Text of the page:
Friday, January 28, 2011

Can a Positive Attitude Influence Survival?

While there is no scientific proof that a person’s attitude can guarantee or influence survival, certainly a positive attitude will affect the quality of your life. People who feel positive and hopeful typically are happier than those who feel hopeless.

The problem with the “positive attitude” idea is that you and your family sometimes may translate this into never allowing yourself to feel sad, anxious, or uncertain. If this were to happen, it might mean that you never deal with these feelings, even though they are normal and understandable. Oftentimes, if you don’t acknowledge and deal with these feelings, they interfere with your ability to feel hopeful and positive, and therefore more in control of your life.

The other problem with the “positive attitude” idea is that people who believe this is the total answer in terms of their survival inevitably blame themselves if their disease recurs. I’ve heard people say that if only they had thought more positively or shown more faith or courage then maybe that would have influenced a different outcome. It’s vitally important to note that it is unlikely that recurrence or progression of disease can be attributed to one single factor, and it’s also completely understandable that remaining positive can be a challenge.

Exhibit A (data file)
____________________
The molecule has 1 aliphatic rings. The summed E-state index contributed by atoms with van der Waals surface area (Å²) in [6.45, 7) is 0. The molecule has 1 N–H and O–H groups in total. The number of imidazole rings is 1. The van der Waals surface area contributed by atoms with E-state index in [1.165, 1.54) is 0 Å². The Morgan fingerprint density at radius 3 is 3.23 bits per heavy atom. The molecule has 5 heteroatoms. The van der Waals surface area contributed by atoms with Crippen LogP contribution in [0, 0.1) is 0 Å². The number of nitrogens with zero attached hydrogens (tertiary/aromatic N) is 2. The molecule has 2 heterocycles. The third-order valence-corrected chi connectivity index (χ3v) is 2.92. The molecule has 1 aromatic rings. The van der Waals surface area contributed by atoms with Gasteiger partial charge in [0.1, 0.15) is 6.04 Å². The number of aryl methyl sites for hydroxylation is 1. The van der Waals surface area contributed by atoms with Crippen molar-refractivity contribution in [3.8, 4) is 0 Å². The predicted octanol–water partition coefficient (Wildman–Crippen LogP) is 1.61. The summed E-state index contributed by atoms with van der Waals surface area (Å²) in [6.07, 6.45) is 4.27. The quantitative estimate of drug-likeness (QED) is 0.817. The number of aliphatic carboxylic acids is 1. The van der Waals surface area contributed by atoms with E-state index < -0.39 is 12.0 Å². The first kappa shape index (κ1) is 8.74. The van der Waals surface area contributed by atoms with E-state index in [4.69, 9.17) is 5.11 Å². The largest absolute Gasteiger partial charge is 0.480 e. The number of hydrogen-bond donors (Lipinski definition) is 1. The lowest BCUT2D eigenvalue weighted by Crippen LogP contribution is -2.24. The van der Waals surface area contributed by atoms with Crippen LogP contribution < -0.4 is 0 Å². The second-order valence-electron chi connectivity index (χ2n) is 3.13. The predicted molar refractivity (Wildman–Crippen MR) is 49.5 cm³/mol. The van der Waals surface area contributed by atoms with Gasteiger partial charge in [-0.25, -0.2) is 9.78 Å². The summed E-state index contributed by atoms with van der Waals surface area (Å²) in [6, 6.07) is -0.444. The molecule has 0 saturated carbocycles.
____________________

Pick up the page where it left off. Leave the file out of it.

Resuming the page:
We do know from our experience that those who think positively, while still dealing with their natural anxieties about an uncertain future, are often happier people and have a better quality of life. There is no scientific evidence, however, that attitude will influence or guarantee survival. What’s most important is that you do what’s right for you.

Are there any tips or tricks you have used to keep a positive attitude? Are there areas in which you’re struggling and could use advice? Let us know your thoughts.

~ Shannon, Buddy Kemp Cancer Support Center

Friday, January 21, 2011

The Season of Change - Family Roles and Responsibilities

When someone is diagnosed with cancer, normal family routines are often disrupted. Whether it’s hospitalization for surgery or multiple appointments for treatments such as radiation therapy or chemotherapy, adjusting to the change in routine can be difficult and at times overwhelming - for both the person undergoing treatment as well as family that are involved in the care. Independence and privacy are issues that shift and are not easy to let go of, even when the patient knows they have to let others help them.